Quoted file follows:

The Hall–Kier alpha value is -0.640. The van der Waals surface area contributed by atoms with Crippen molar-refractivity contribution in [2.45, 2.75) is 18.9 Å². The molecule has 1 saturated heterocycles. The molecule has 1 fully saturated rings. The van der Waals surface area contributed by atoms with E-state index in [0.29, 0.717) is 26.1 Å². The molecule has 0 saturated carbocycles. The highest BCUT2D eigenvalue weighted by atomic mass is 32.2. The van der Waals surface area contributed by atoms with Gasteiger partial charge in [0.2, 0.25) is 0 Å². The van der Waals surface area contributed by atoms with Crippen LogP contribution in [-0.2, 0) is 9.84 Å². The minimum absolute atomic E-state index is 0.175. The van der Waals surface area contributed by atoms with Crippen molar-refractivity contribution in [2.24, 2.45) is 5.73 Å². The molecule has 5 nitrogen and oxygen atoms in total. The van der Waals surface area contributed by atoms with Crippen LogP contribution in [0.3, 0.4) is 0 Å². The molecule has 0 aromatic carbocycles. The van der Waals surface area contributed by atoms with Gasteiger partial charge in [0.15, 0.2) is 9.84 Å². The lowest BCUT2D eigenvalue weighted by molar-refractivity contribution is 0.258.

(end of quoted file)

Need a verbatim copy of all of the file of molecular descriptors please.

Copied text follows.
The Hall–Kier alpha value is -0.640. The van der Waals surface area contributed by atoms with Crippen molar-refractivity contribution in [2.45, 2.75) is 18.9 Å². The molecule has 1 saturated heterocycles. The molecule has 1 fully saturated rings. The van der Waals surface area contributed by atoms with E-state index in [0.29, 0.717) is 26.1 Å². The molecule has 0 saturated carbocycles. The highest BCUT2D eigenvalue weighted by atomic mass is 32.2. The van der Waals surface area contributed by atoms with Gasteiger partial charge in [0.2, 0.25) is 0 Å². The van der Waals surface area contributed by atoms with Crippen LogP contribution in [-0.2, 0) is 9.84 Å². The minimum absolute atomic E-state index is 0.175. The van der Waals surface area contributed by atoms with Crippen molar-refractivity contribution in [2.24, 2.45) is 5.73 Å². The molecule has 5 nitrogen and oxygen atoms in total. The van der Waals surface area contributed by atoms with Crippen LogP contribution in [0.3, 0.4) is 0 Å². The molecule has 0 aromatic carbocycles. The van der Waals surface area contributed by atoms with Gasteiger partial charge in [0.15, 0.2) is 9.84 Å². The lowest BCUT2D eigenvalue weighted by molar-refractivity contribution is 0.258.